Alternative Medicine and Cancer Counterview

In our earlier post, we looked at some of the reasons why a lot of mainstream medical practitioners frown on using alternative and complementary therapies for cancer.

Alternative Treatments For CancerNow however let us consider all the reasons why patients, integrative medicine practitioners and even some mainstream doctors choose CAM therapies why as many as 83% of those with cancer use at least one complementary and alternative medicine.

  • Patients choose to take control and be in charge of their health and to participate in the decisions relating to their treatment.
  • Patients want to feel empowered about decisions relating to their own health.
  • They want that not only physical symptoms, but also other psychological ones be addressed when treating their cancer therapies aimed at calming anxiety and stress, enhancing peace of mind, and getting support for their condition are factors that many cancer patients consider to be as important.
  • Patients refuse therapies that base themselves on the concept of War on Cancer. This approach will target the cancer cells or the tumor; but tends to ignore the person as a whole and their interaction with their environment.
  • Those suffering from cancer tend to choose a more comprehensive and inclusive range of therapies, drawing upon different traditions and points of view.
  • They want that the therapeutic approach take be customized rather than use a generic approach that applies the same medicine to everyone regardless of genetics, personal risk factors and physiology.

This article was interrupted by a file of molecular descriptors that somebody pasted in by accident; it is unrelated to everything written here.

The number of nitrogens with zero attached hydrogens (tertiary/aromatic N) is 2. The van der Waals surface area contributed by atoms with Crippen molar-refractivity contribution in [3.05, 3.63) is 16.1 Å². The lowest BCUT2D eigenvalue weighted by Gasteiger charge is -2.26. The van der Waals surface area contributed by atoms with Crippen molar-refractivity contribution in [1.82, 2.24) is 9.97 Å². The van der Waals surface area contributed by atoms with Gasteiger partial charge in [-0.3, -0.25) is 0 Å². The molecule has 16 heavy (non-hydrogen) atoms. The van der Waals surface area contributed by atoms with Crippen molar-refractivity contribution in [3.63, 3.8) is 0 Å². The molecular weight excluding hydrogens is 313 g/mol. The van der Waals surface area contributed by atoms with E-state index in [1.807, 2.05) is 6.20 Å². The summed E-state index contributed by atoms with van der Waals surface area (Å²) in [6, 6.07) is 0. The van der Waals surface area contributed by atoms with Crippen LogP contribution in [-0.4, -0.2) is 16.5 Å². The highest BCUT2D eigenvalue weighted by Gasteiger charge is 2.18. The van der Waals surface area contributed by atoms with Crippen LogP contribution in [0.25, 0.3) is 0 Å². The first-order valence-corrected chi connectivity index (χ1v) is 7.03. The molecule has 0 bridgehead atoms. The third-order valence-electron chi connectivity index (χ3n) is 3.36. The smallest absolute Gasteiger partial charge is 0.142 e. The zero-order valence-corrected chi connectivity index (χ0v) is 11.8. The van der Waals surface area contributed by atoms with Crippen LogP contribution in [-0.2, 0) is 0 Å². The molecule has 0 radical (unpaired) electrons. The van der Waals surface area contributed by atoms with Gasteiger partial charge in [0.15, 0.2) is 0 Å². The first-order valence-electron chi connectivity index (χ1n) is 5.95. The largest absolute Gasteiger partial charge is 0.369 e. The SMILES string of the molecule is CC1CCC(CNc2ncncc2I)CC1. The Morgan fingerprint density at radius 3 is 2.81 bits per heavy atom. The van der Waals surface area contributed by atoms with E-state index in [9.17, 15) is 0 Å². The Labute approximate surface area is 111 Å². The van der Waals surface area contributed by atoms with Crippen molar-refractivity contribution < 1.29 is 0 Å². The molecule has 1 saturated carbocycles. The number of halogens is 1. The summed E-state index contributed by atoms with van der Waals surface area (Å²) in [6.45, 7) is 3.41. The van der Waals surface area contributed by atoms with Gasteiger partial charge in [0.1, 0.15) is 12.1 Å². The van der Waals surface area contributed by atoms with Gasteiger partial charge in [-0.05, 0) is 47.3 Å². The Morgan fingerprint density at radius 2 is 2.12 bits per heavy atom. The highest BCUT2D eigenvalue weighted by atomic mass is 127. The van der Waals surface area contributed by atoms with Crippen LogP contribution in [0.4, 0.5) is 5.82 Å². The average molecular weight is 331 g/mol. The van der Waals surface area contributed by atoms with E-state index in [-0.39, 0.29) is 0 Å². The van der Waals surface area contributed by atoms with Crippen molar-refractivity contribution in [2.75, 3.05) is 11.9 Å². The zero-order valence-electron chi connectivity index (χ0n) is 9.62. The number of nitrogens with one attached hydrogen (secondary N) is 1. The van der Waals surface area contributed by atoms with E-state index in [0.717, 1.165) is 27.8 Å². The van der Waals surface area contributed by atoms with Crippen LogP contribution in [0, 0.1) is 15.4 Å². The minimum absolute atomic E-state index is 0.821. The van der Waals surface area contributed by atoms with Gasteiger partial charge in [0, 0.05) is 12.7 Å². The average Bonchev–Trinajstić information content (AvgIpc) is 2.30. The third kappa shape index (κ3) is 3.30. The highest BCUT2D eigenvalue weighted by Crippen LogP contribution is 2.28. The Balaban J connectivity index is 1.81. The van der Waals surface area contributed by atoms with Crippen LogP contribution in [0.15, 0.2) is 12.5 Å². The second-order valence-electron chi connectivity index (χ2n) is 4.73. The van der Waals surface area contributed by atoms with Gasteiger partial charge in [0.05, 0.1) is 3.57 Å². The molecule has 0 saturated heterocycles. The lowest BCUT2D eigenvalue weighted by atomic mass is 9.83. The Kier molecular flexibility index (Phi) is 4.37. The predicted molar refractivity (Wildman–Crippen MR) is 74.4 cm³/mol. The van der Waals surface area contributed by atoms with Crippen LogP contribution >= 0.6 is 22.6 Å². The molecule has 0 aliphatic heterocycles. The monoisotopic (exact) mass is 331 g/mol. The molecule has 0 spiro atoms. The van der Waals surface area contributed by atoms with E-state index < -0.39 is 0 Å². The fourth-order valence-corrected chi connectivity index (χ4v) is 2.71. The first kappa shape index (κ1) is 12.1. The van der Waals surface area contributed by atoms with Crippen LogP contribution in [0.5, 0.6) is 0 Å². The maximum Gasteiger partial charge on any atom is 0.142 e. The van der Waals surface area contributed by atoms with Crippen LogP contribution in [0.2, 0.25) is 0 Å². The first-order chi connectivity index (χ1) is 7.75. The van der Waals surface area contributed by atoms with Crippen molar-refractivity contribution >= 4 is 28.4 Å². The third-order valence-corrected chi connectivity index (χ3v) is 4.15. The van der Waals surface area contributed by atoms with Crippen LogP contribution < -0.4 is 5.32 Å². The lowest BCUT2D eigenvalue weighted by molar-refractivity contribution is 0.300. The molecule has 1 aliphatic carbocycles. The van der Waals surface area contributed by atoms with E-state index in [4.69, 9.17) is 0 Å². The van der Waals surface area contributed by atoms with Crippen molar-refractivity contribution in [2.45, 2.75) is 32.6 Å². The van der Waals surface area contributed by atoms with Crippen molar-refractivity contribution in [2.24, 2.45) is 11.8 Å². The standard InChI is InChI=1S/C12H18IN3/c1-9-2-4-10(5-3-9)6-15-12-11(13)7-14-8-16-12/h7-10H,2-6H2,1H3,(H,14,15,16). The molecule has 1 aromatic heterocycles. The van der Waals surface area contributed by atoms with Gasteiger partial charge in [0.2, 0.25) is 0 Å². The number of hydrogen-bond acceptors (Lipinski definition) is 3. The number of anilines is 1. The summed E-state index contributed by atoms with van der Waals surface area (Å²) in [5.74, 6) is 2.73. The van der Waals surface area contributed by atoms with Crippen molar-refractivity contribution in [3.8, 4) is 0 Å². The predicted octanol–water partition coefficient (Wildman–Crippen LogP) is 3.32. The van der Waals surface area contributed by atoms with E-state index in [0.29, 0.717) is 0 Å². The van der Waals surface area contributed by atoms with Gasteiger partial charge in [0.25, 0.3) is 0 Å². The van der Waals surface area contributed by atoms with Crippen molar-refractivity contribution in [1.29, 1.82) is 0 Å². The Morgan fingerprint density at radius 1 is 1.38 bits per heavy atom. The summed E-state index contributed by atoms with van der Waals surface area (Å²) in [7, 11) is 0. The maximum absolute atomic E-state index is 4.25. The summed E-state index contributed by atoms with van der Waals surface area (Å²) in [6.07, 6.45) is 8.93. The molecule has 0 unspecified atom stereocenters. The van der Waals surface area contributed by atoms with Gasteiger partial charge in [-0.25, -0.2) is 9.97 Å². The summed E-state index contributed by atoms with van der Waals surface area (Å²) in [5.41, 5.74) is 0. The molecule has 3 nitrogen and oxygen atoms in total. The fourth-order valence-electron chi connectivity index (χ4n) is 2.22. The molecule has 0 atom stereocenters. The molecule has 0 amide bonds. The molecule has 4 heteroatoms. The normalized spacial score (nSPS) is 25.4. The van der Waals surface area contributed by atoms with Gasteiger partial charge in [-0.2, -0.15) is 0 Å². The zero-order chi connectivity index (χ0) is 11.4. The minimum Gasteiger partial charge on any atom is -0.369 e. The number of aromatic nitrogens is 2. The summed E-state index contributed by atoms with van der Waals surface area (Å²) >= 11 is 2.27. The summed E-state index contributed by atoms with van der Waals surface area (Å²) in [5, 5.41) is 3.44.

• Cancer patients tend to look for non-toxic therapies that are safe and do not cause debilitating side effects that are harmful in the long term as well surgery, radiation therapy, chemotherapy, hormonal treatment and similar can cause toxic side effects.

They want to get the best possible treatment, using whatever means available and to improve overall quality of life that has been compromised by their disease.


Posted in: Cancer Treatment

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  1. Melrose says:

    This article points out the often overlooked human factors relevant to health care. These factors are especially relevant to pain management because pain is largely subjective. I read on http://www.naturalstandard.com that psychotherapies, like meditation, may alleviate some of the pain chronically ill cancer patients experience.